The Crafting Engagement in Science Environments project is an international effort with an international team. The project’s principal investigator from the United States is Dr. Barbara Schneider, a John A. Hannah Chair and University Distinguished Professor in the College of Education and Department of Sociology at Michigan State University. Joining her from the U.S. as a co-principal investigator is Dr. Joe Krajcik, a Lappan-Phillips Professor of Science Education and director of the CREATE for STEM Institute. The U.S. team also includes science education expert Deborah Peek-Brown, postdoctoral researchers Dr. Tom Bielik and Dr. Brianne Mohl, and research assistants Chris Klager and Jason Burns. Co-principal investigators from Finland include Dr. Jari Lavonen, University Professor of Physics and Chemistry Education in the Department of Teacher Education, and Dr. Katariina Salmela-Aro, University Professor in the Department of Psychology, both at the University of Helsinki. Also included on the Finnish team are Dr. Kalle Juuti and research assistant Janna Inkinen.
Central to this project’s design is the creation of innovative project-based learning units that promote student engagement. Equally important is the data collected on resulting student engagement and attitude, as well as how and by whom it is analyzed.
Below are some specific design principles that make the project possible:
Participating students answer short questions on an individual basis about their learning experiences in regards to social, emotional and academic growth, using special smartphone technology.
Prompted questions follow a randomized schedule to allow for sufficient coverage of a student’s moods and growth.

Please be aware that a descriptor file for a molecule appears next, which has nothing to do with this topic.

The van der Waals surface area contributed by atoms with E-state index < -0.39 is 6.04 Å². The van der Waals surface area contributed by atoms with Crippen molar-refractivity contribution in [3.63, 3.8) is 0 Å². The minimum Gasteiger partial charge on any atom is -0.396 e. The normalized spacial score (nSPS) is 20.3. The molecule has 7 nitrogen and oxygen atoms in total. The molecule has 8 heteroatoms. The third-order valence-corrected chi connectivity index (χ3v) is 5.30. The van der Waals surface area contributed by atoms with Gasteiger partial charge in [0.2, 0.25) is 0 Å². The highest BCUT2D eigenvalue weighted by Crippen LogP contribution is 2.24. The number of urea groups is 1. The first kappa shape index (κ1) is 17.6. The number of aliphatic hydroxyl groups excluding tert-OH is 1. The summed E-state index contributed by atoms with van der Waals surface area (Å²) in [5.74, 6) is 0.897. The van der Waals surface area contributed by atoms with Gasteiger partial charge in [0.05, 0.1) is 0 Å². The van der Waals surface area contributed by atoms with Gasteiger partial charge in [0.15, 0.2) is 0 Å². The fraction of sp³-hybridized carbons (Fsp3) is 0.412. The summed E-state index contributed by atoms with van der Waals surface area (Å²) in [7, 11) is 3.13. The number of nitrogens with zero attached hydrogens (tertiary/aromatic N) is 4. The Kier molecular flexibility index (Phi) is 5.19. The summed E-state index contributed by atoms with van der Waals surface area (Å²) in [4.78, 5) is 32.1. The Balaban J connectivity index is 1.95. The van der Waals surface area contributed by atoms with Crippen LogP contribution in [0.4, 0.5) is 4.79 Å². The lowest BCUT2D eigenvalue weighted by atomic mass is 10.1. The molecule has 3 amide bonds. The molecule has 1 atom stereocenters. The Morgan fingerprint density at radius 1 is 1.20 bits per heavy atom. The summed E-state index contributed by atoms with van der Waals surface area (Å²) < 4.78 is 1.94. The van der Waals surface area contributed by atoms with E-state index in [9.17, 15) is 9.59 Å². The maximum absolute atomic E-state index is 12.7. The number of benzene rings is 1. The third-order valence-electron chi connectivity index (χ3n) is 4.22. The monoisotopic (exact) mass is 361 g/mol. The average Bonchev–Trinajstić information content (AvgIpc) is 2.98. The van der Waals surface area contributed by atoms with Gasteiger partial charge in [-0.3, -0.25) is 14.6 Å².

Students receive a survey at the beginning of each year to provide information about their goals, potential career paths, and interest in STEM.
Teachers complete post-lesson surveys to help researchers understand how teaching the units with a PBL approach affects their decision making.
Data collected is being analyzed by a team of developmental psychologists who are versed in studying responses to these types of electronic response methods.
Another of the project’s integral design details is an international exchange program between the participating countries. A series of seminars in which the U.S. team travels to Finland, and vice versa, is strengthening the collaboration between the teachers and research teams and allows for valuable professional development. These seminars provide a medium for large group workshops, presentations, and school visits. In addition, this part of the project promotes the exchange of research expertise between professionals.
Projected Milestones and Timeline
The First Three Years
In the first year of the project, the team worked with five schools in each country. During year two of the study, the research is expanding to working in eight schools per country, and then to ten schools in year three. Each year includes two teaching periods and two curricular revision periods, enabling the team to improve the units over time.
Years Four and Five
After the first three years of testing the curricula in larger and larger groups, the team anticipates being able to broaden the scale of their study to be working with twenty schools each in years four and five. This will include adding U.S. schools outside of Michigan, and additional schools throughout Finland.
Throughout the Project
Throughout the study, the team plans to publish their findings and give presentations meant to make their research accessible to the general public. A team of qualified and experienced evaluators is in place to examine and assess the team’s research during the entirety of the project. This allows for the release of reliable, objective information that can be used as a resource for teaching others and reporting results and lessons learned.